With two tries from debutant Tim Visser and 22 points from Greig Laidlaw, Scotland managed to score fairly freely against a thunderous Fijian side, but too often fell into playing the home side’s flying game. They looked assured of their win in this entertaining affair, even if they had to endure some tense moments.
The game at Churchill, Lautoka started off in the favour of the hosts. Ploughing into contact and drawing in Scots like flies to syrup the Fijians were able to pull two penalties clear before the 10 minute mark, through Jonetani Ralulu.
In response the Scots decided to draw the Fijian heavy fire, a tactic necessary when playing against the physical side, and as neat passing saw Visser take his first proper trip up the touchline there was a sense that Scotland were prepared to build phases. As Visser hit Al Kellock inside the orders were being barked by Laidlaw. The phases culminated in the stand-off sneaking over from short and as he converted his own kick it was 7-6 for Scotland.
The game plan looked to be setting in and when the forwards cracked the Fiji scrum 5m out the referee had no option but to go under the posts and make it 14-6.
The half ended 24-11 to Scotland, after a Fijian counter score from Josefa Domolailai, but the stand out in the half was a slick move where Scotland brutalised another scrum, used the hands and De Luca sprung Visser who greedily scorched over 20m and dotted down in the corner for his first ever Scottish score.
Laidlaw converted from touch and the half ended, with the away side happy but in need of tightening the game up. The scrum was dominating when the mood was taken and Rennie and Strokosch were allowing quick ball, but continuity was fitful.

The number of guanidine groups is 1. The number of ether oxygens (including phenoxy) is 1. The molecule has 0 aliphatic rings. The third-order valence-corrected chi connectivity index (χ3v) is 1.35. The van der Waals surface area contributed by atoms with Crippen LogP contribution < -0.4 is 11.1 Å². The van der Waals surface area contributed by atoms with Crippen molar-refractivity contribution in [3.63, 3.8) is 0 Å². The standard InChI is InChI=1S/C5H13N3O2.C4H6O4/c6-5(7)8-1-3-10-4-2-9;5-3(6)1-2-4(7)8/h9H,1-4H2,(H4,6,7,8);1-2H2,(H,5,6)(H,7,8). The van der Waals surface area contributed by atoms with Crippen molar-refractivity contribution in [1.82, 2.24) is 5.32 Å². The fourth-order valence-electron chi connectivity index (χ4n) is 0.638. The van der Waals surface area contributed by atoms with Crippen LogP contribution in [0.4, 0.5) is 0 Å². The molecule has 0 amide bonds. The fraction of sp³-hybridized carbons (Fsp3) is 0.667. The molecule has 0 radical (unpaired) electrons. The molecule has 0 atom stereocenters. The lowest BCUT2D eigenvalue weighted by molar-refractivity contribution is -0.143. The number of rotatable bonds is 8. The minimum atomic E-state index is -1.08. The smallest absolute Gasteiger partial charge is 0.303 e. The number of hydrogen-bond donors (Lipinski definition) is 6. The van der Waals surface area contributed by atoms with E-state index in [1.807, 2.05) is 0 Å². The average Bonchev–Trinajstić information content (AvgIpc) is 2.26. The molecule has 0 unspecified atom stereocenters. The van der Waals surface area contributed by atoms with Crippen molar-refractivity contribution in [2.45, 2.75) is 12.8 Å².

The start to the second half made this all too clear as Fiji broke from the kick-off. Nothing came off it, but the reminder was enough to force Rennie to burl through tackles and drag his side with him.
Laidlaw snapped another kicked through the posts, but the sizeable 27-11 score was to be short lived. Fiji tried to emulate their more organised opponents. Picking, pumping and barging towards the line captain Netani Talei urged his charges on. He carried himself and as he added his bulk to a drive that saw Waisea Nayacalevu slam the ball on the line.
The Fiji revival was on, and whilst John Barclay did his best to snaffle loose balls and Strokosch and Ryan Grant made tackle after tackle, shunted forward by a grunting Euan Murray, fly hacks and pressure was not enough.
With under 20 minutes left a misjudged charge from a kick saw Fiji blitz down the wing, and as a swaying slalom run saw defenders fall out of place led to a one-handed toss to Metuisela Talebulamaijaina who slid through Stuart Hogg with nice footwork and then poured under the posts. As Rolulu added the extras it was 27-25 and Scotland were sweating.
Scotland had to dig in and ignore the heat and their aching shoulders. Laidlaw knocked over another penalty, but 30-25 was still too close. They needed to be galvanised.
Nick De Luca answered the call by delivering a driving hit and helping to turnover the resurgent Fijians with 4 minutes left. Then he helped chase a high kick from Laidlaw. The cover hesitated and as De Luca caught the ball he only had to gut pass to Visser, who made a hand off of his own and stormed to his second try and the score that ensured victory, 37-25.
Fiji looked for one last consolation score by bursting through wearied defenders, but Hogg and substitute Sean Lamont streaked back to snuff out the chance.
Scorched and sore, Scotland celebrated the win. Taking part in a huddle and prayer with their gracious hosts, there was a sense that a game was won but something more important had taken place. Scotland beat a team for valuable ranking points and won their second game of the tour, but this game is also significant as one of the first world nations toured the Pacific Islands.
The game against Samoa gets more and more interesting.